News Flash

2020 City News Releases

Posted on: December 14, 2020

City Council extends masking, social distancing, occupancy restrictions until April 9


At the recommendation of the Springfield-Greene County Health Department and with the full support of health care partners in the region, City Council at its Dec. 14 meeting unanimously voted to extend the face covering, occupancy restrictions and social distancing requirements in the city limits of Springfield until April 9.

The ordinance, which comprises Phase 3C of the City’s Road to Recovery Plan, has the same requirements as the previous version, which was passed in October, but includes an exemption for baptisms. The new ordinance also provides additional language about enforcement and expectations of businesses and entities, and is effective immediately.  

Springfield-Greene County has had more than 17,000 cases of COVID-19 and 247 deaths. For the most updated numbers and additional resources and guidance for specific groups, visit the Health Department’s website at

Prevention includes not only wearing a face covering while in public spaces, but maintaining a 6-foot distance from others and frequent hand washing.

Under the ordinance, everyone over the age of 11 is required to wear a face covering when in public spaces in the city limits of Springfield. Exemptions are made for those with health or breathing conditions that prohibits wearing a face covering, who are hearing impaired and people communicating with individuals who are hearing impaired.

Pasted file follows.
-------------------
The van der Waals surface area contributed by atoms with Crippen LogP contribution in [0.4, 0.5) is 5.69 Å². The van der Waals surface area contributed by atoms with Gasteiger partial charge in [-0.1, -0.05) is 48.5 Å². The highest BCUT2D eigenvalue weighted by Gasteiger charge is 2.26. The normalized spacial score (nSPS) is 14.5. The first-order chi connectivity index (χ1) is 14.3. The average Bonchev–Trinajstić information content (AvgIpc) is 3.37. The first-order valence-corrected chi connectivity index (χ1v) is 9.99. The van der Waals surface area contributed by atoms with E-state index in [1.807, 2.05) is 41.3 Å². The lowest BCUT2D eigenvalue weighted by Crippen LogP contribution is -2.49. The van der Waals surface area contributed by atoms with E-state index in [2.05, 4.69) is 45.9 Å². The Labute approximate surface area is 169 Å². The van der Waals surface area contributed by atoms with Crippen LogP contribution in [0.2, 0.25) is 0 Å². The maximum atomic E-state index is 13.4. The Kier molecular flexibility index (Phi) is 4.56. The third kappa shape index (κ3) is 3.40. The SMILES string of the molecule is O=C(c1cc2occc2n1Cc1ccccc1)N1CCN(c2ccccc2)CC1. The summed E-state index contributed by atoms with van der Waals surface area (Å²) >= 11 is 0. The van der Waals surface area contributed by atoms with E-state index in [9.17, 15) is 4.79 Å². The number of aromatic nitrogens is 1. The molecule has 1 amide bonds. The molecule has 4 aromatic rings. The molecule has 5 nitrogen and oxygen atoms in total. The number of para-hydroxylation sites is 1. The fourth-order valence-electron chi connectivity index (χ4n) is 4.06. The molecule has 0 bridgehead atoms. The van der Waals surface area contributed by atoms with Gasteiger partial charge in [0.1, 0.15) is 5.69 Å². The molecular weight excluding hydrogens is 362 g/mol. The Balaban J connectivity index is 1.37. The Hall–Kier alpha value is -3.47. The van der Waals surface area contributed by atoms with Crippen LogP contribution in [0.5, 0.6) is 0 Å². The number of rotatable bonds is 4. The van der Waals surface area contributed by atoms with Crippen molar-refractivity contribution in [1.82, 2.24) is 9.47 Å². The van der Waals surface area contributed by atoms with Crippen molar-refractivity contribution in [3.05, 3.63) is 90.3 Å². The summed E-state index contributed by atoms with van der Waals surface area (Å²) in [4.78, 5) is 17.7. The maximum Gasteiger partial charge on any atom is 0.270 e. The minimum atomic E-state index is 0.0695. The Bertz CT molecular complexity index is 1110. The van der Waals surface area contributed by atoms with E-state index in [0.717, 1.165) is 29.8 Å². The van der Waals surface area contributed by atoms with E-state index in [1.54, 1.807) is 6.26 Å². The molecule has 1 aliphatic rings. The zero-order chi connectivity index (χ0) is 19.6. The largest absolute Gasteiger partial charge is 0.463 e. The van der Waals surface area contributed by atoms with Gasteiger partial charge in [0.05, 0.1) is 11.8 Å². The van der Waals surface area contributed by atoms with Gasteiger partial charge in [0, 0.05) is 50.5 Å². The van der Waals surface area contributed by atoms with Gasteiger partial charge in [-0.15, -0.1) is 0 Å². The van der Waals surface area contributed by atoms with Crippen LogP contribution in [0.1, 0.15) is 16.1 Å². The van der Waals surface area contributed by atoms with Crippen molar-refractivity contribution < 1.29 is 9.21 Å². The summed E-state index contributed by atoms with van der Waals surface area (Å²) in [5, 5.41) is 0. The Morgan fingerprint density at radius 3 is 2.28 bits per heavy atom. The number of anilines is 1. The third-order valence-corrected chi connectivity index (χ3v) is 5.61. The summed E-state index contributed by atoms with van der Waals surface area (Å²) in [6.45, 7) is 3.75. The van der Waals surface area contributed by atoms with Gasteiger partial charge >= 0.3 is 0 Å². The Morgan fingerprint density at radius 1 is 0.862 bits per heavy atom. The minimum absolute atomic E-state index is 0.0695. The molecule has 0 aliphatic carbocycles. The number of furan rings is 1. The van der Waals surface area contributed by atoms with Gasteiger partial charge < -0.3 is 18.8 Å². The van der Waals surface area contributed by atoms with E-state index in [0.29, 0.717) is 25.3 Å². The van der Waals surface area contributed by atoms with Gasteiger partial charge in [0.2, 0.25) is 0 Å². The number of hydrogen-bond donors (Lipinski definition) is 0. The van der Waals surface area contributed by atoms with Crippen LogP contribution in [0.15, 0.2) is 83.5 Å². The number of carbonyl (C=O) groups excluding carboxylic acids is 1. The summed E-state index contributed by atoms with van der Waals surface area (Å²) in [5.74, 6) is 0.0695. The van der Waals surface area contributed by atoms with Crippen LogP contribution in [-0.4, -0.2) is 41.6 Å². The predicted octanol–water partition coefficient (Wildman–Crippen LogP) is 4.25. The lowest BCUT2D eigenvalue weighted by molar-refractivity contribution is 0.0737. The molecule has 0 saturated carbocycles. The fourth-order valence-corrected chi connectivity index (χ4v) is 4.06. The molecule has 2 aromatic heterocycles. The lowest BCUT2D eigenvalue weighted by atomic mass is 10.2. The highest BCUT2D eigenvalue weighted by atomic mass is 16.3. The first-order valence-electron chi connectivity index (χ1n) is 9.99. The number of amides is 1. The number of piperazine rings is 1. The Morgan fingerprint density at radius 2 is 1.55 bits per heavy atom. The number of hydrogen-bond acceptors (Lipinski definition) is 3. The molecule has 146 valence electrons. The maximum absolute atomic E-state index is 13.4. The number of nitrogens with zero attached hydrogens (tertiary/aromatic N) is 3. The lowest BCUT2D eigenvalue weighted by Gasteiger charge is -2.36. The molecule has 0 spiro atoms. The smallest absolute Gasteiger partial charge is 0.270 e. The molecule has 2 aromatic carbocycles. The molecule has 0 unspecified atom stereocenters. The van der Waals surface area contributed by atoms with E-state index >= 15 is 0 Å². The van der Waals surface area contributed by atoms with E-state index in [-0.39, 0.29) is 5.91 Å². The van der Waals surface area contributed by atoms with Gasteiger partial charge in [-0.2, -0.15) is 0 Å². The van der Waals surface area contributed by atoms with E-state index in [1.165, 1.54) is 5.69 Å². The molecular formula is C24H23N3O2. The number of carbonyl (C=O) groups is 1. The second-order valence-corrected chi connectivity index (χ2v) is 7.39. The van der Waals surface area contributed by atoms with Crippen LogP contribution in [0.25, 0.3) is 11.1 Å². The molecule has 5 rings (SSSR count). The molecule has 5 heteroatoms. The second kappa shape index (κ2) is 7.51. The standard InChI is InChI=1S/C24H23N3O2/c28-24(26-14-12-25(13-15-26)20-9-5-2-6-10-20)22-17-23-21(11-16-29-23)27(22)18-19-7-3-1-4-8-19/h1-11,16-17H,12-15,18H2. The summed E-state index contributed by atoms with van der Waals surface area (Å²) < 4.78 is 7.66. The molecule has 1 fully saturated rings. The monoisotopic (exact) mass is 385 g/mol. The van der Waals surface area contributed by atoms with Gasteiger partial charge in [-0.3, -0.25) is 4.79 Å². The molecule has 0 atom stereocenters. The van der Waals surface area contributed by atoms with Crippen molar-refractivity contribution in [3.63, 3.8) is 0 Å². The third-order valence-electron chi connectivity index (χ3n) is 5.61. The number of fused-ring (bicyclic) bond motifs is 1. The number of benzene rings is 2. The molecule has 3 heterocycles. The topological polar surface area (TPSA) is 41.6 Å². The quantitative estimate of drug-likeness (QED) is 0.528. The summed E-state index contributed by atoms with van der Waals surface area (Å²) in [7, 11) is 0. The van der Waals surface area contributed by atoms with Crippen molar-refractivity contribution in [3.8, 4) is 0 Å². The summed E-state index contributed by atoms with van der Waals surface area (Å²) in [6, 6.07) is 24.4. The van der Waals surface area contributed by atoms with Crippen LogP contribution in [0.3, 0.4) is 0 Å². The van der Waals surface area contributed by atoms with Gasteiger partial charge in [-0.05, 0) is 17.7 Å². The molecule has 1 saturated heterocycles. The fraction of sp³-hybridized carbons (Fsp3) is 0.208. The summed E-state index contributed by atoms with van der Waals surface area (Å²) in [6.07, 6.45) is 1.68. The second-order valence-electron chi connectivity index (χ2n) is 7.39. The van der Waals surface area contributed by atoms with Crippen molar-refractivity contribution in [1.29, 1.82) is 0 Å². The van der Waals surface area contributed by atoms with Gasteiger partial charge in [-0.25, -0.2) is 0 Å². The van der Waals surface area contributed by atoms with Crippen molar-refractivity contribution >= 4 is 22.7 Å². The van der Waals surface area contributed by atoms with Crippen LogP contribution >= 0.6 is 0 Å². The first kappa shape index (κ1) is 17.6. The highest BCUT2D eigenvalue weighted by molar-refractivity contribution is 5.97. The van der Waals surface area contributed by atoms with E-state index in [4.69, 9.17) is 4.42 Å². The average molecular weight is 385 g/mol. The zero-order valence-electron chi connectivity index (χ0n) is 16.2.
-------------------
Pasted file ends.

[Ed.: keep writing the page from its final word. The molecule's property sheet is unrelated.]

Other exemptions include:

  • While consuming food and drink
  • While at a swimming pool
  • While obtaining a service involving the face or nose for which the temporary removal of the face covering is necessary to perform the service
  • While playing a sport, exercising or using exercising equipment while exerting themselves
  • While working in settings which might increase the risk of heat-related illnesses
  • While outdoors and maintaining a 6-foot distance from others or while outdoors and are closer than 6 feet to solely members of their own household
  • While speaking, addressing an audience or performing and are able to maintain a 6-foot distance from others
  • While serving as a member of a wedding party during the wedding ceremony and/or taking wedding photos.
  • While participating in a baptism ceremony or while photographs of the baptism are taken.

“The Springfield-Greene County Health Department takes an evidence-based approach to protect and promote the health of our community. Evidence continues to underline the effectiveness of wearing face coverings to prevent the spread of COVID-19, and as such, is the recommendation of this department,” said Director of Public Health Clay Goddard.

Masks are primarily intended to reduce the spread of virus-laden droplets, which is especially relevant for asymptomatic or pre-symptomatic infected wearers who feel well and may be unaware of their infectiousness to others, and who are estimated to account for more than 50% of transmissions. Masks also help reduce inhalation of these droplets by the wearer. The community benefit of masking for virus control is due to the combination of these effects; individual prevention benefit increases with increasing numbers of people using masks consistently and correctly. Additional social distancing measures help reduce the changes of virus transmission, as it thrives in congregant settings and increases likelihood through density and intensity of physical contact.